Writing, Reading and Publishing in the Virtual Media Age

Monday, January 12, 2009
With the state of the economy having some newspaper companies tightening their reigns as well as the transition to more and more of us being online, what do you think will happen with print format publishing? What do you think will be the near future? Amazon.com has its Kindle and there are other formats with which readers can download chapters or books much like has happened with MP3 files of music and audio clips. Do you think these still-expensive e-books will force the phasing out of books? If so, how long will it take and will this happen worldwide or only in the areas where global markets support the technology?

Likewise, one could consider these same questions with newspapers, journals, and magazines. Do you think in the near future we will only be able to read these in online format? If so, will they be exclusively by subscription or will texts be free for us to access? These latter questions come from the talk online about how even the large newspapers like the NY Times are losing circulation (for some additional commentary: http://www.huffingtonpost.com/2009/01/09/inew-york-timesi-demise-r_n_156608.html).

Would you as a reader support these possible changes or cling for the maintenance of the hybrid approach we have currently? As a writer, which would you prefer? Would you want your articles transcending national or regional boundaries by being online, or would you rather have more exclusivity to your published work?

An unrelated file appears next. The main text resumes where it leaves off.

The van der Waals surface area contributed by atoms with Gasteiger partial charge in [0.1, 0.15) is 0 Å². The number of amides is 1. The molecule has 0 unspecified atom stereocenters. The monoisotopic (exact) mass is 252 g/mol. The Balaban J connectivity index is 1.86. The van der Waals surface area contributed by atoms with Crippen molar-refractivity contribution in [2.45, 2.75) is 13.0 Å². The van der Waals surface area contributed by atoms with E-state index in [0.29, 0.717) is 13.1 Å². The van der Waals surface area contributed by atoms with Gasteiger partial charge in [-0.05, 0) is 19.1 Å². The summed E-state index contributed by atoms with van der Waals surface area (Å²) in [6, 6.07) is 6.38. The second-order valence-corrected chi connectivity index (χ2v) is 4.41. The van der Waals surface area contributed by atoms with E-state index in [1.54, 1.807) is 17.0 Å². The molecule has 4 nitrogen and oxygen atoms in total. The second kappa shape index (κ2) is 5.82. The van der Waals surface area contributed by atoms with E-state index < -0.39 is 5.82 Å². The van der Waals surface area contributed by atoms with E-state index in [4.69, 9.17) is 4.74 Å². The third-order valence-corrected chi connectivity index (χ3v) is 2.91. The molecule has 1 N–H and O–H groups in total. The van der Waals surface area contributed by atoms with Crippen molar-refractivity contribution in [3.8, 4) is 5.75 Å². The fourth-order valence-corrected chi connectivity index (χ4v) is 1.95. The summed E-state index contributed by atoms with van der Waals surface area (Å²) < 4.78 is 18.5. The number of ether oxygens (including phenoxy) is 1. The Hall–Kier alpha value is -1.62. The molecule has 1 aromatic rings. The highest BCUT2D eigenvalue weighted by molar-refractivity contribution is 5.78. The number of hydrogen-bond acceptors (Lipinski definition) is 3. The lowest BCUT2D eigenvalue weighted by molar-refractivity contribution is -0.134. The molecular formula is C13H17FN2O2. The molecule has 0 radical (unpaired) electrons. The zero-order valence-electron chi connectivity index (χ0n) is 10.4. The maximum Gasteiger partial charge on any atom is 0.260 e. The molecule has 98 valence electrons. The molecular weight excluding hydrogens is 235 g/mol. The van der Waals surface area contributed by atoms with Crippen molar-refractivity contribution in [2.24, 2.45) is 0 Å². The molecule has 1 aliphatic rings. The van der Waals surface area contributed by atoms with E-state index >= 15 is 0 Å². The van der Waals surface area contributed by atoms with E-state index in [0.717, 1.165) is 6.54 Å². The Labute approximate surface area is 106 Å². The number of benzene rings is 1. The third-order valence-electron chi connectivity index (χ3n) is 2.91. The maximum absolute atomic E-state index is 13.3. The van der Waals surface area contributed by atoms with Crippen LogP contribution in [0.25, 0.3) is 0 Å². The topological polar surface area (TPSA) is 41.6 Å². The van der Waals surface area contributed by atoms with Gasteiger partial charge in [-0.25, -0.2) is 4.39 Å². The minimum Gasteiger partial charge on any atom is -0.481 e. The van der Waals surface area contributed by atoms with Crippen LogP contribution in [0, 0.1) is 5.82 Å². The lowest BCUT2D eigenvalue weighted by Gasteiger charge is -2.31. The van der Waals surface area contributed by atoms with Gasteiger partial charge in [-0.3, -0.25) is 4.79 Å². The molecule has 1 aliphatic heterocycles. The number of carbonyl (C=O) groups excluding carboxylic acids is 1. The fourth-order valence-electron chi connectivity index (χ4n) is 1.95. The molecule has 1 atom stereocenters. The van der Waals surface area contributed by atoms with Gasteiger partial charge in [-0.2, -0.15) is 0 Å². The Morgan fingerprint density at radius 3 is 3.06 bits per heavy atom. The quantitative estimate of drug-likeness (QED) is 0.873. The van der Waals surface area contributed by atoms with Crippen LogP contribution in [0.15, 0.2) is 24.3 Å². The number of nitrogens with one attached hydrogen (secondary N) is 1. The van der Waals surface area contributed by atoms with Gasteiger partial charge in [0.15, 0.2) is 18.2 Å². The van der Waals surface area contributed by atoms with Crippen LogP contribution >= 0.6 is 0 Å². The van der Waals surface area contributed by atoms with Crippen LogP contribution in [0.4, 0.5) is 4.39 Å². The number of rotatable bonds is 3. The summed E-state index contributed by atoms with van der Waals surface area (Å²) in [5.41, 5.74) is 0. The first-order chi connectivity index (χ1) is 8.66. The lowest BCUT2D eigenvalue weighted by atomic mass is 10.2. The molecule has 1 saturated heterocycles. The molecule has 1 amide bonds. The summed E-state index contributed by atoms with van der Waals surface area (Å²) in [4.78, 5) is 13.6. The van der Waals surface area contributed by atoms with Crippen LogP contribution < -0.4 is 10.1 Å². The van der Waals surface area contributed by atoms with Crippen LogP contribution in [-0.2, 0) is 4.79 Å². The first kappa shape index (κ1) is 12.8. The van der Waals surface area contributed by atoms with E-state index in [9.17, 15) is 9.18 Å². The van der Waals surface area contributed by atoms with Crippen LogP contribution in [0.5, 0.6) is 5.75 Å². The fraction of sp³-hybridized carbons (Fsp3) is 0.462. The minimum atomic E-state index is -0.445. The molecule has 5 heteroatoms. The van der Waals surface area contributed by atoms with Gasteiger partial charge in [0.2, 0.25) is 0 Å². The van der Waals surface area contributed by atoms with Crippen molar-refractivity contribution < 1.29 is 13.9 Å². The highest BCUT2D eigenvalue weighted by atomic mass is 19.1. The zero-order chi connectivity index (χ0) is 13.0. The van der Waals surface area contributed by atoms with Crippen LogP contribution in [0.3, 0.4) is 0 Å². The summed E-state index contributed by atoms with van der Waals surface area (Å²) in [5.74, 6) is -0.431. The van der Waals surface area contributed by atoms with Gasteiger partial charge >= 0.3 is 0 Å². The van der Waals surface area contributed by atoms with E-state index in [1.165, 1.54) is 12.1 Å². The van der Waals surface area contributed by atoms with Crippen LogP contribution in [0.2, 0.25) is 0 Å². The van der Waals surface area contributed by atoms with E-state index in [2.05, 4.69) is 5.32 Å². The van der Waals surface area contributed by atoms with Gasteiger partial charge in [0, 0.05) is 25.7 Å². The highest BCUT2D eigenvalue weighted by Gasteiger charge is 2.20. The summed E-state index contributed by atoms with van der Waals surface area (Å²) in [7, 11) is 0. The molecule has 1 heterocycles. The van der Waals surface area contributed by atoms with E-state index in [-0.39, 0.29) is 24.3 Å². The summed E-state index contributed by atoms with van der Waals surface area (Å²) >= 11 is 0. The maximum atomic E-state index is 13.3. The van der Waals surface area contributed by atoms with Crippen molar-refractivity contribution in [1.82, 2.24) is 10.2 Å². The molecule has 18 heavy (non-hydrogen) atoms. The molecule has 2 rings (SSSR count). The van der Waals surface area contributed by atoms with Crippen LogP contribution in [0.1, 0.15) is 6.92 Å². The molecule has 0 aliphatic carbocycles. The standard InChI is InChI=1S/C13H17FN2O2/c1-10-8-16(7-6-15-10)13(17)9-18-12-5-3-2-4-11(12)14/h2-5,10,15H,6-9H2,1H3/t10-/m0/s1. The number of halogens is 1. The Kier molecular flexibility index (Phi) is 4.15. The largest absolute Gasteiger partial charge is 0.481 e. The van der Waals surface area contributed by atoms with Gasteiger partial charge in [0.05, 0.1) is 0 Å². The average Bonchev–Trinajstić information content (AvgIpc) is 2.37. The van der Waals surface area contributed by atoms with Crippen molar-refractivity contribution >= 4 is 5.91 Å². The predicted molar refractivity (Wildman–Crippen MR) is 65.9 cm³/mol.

Personally, I am on the fence. I have written in support of keeping professional newsletters and journals in dual format so non-U.S. readers or Americans doing research abroad still had access to a "virtual library," but also, have hardcopies too. However, I'm really reluctant to read longer works beyond a few newspapers or doctoral dissertations on my computer screen, much less something as small as a Kindle type screen. Then again, I took years before phasing into the hybrid world of film-loading and digital cameras, and portable CD players and MP3 players, and will likely eventually adjust or be forced to adjust to the 21st century way of business. What do you all have opinion-wise to say? What do you picture the libraries and publishing realms of the future being?


Joanne said...

I think part of reading is tactile, so there will be resistance to phasing out of books/papers. Who doesn't like to linger over a page, dogear the corner, settle in an easy chair beneath a lamp with a book? There is a comfort to it. I'd like to see a happy compromise blending technology and books. It's a tough call though. An article I wrote for a newspaper also appeared in their online version, and then was picked up and reprinted online by Canadian and European publications. Without technology, as a writer I'd lose that benefit.

A said...

I love having articles on-line in a digital form, but I just cannot imagine reading books or longer pieces in a digital form. My husband talked about getting me one of the Sony Digital Book readers for my subway commute, but I convinced him against it. I love having the physical book in my hand, being able to actually turn the pages. The reader would be lighter to carry, but I'll be a hard one to convince on trading in books.

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